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Swim in the World’s Clearest Water


Swimming and playing in clear, clean water is one of life’s great pleasures. When people think of ideal beach destinations, they visualize water so clear you can see to the bottom with crystal clarity.

Unfortunately, pollution and runoff are making such places increasingly difficult to find. Still a few precious locations continue to boast clean, beautiful water. Here’s five fresh and saltwater locations you might want to add to your travel plans. Just make those plans quickly—they may not be retain their beautiful water quality for much longer.

clearest water locations

1. The Maldives

Located in the India Ocean, the Maldives are a nation made up of twenty-six coral atolls. Surrounding those atolls is a blue ocean of exceptional clarity, making it one of the world’s most popular SCUBA diving destinations.

Why You Should See It Soon: With the highest point in the country only two meters above sea level, the Maldives are at serious risk of flooding due to rising sea levels.

2. Crater Lake, Oregon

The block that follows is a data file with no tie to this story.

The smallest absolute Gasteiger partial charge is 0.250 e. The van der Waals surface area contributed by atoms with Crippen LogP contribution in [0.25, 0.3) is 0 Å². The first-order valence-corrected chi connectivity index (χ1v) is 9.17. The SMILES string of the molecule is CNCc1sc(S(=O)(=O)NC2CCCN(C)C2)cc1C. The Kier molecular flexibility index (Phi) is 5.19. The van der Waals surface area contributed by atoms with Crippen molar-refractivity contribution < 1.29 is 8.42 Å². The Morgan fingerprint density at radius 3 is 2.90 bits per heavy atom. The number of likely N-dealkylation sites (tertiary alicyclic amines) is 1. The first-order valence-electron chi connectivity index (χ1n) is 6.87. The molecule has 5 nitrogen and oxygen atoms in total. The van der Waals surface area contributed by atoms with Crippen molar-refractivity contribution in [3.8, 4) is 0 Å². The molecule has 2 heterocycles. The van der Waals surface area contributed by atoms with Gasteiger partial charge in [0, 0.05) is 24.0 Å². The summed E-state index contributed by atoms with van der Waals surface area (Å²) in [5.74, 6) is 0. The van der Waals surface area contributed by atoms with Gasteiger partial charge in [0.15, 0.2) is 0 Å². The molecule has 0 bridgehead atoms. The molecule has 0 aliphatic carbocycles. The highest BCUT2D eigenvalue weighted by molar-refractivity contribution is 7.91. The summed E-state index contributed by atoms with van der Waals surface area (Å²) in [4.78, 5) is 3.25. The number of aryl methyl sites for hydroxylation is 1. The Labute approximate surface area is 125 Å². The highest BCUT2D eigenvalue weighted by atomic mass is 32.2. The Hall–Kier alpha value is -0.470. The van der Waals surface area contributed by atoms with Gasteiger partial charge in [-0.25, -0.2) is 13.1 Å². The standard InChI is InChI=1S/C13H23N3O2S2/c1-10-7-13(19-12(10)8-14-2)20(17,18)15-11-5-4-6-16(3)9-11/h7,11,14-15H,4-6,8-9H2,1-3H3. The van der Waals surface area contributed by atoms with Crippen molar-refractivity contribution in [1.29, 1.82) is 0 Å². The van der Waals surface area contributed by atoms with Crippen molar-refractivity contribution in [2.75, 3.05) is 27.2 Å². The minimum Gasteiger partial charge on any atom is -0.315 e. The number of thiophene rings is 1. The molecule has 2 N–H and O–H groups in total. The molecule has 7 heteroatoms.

Over 7,500 years ago the volcanic Mount Mazama collapsed, forming a crater which filled with the rain and snow that give the lake its deep blue color and remarkable clarity. Not only is Crater lake the deepest lake in the USA, it’s considered one of the most pristine freshwater lakes on earth.

Why You Should See It Soon: In a word, pollution. The rain and melting snow that feed the lake increasingly contains chemicals and pollutants capable of changing water quality and clarity.

3. Lake Mashu, Japan

Like Crater Lake, Lake Mashu in Japan’s Akan National Park was created by volcanic activity. Surrounded by 660-foot-high crater walls and often covered by summer mists, Lake Mashu’s transparency has been measured at 133 feet, making it the clearest water in the world. 

Why You Should See It Soon: Shorter winters and the introduction of kokanee salmon have decimated the lake’s water flea population, which kept phytoplankton in check. The phytoplankton blume is slowly reducing water transparency.

4. Jenny Lake, Wyoming

Located in the Grand Teton National Park, Jenny Lake was formed by glacial movement. The crystal clear water reflects the surrounding mountains and meadows like a mirror.

Why You Should See It Soon: Jenny Lake is a popular destination, which brings with it the risk of litter, erosion, and environmental damage.

5. Puerto Ayora, Galapagos

With water so clear boats appear to hover above the surface, Puerto Ayora is a town on the southern shore of Santa Cruz Island. Tortuga Bay, a short walk from the town center, features marine iguanas, white tipped reef sharks, birdlife, and a natural mangrove swamp.

Why You Should See It Soon: Like most of the Galapagos, the effects of eco-tourism are not always positive, and put pressure on the surrounding ecosystem. Water contamination from human dwellings may also become an issue.

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